A Canadian man who had pledged allegiance to the Islamic State group in a video was shot dead in a taxi after setting off an explosive device, police said yesterday.
Aaron Driver, 24, was killed on Wednesday after a tip to Canadian authorities from the US Federal Bureau of Investigation (FBI), who had intercepted the video, the Royal Canadian Mounted Police told a press conference.
RCMP Deputy Commissioner Mike Cabana said that early Wednesday, they had received information from the FBI, including "a martyr video that had been prepared by an individual who at that time was unknown to us but who was clearly in the final stages of preparing an attack using homemade bombs."
Based on the information received, police believed an attack was possible "within the following 72 hours" in an "urban center," Cabana said.
Police and counterterrorism experts quickly identified the man in the video as Driver.
They intercepted Driver in Strathroy, Ontario, about 220 kilometers southwest of Toronto, outside the home where he lived with his sister, at about 4:30 pm local time Wednesday.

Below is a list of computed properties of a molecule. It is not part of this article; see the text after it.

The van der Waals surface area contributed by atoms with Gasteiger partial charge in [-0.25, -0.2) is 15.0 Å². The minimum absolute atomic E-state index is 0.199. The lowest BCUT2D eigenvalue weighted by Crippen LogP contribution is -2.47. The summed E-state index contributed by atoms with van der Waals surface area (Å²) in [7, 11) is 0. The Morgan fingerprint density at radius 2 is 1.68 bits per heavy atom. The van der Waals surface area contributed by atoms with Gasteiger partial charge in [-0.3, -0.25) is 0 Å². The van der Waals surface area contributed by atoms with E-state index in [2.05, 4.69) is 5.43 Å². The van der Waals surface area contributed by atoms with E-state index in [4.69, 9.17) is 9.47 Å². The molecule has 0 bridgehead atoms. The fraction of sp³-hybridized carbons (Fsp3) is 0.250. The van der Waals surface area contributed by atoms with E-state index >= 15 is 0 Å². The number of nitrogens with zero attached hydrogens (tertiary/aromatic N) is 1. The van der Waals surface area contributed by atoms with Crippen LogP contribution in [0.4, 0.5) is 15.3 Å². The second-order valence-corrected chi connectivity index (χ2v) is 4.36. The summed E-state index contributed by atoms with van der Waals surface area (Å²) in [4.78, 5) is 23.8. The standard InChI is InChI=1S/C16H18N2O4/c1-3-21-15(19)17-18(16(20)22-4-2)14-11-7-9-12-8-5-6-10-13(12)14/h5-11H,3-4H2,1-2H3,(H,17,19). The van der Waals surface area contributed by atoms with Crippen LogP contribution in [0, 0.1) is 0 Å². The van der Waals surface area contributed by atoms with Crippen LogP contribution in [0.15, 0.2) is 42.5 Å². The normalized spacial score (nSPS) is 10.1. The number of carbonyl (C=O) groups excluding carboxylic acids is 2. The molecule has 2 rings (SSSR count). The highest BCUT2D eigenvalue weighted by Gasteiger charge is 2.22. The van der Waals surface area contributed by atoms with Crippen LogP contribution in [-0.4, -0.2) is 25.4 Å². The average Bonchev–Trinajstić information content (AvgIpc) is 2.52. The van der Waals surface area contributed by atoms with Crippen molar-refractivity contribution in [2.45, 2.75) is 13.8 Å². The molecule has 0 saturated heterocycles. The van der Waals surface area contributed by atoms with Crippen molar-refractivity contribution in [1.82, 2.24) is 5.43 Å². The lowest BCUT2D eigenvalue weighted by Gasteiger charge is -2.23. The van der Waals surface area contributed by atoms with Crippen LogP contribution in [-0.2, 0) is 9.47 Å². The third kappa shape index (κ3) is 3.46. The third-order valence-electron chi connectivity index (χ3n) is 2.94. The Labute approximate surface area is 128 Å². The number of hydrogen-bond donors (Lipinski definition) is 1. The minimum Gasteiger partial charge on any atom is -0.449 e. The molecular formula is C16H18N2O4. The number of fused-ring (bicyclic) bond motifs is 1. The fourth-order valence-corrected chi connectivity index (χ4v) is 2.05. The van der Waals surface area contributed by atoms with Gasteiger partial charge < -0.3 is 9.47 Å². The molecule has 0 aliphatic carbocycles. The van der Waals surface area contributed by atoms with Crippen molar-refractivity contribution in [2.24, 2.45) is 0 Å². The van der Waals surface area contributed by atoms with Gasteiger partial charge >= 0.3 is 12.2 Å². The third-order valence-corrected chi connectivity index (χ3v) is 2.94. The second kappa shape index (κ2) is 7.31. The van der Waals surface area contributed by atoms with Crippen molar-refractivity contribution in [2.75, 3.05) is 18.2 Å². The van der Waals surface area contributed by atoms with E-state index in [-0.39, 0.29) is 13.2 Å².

He had just gotten into the back seat of a taxi that had just arrived.
When police approached, Driver detonated an explosive device in the back seat of the cab, causing minor injuries to the driver, before he was shot dead by officers, authorities said.
Driver had been arrested in June 2015 and released under court supervision after police received complaints of extremist posts on social media. He was ordered to undergo counseling from a religious leader, wear an electronic monitoring bracelet and stay off the internet, but was not on surveillance, police said.
Those restrictions were gradually loosened and were scheduled to expire this month.
Meanwhile, Germany yesterday unveiled tough new anti-terror measures after two attacks claimed by the Islamic State group, including a controversial proposal to strip jihadist fighters of their German nationality.
Deportations of convicted criminal migrants will also be sped up while police resources are to be greatly boosted under the security package drawn up by Interior Minister Thomas de Maiziere.
Around 820 people have left Germany to fight alongside jihadist groups in Syria and Iraq, according to estimates by German secret services. With about one in three fighters having since returned to Germany, fears are running high of the threat they may pose on European soil.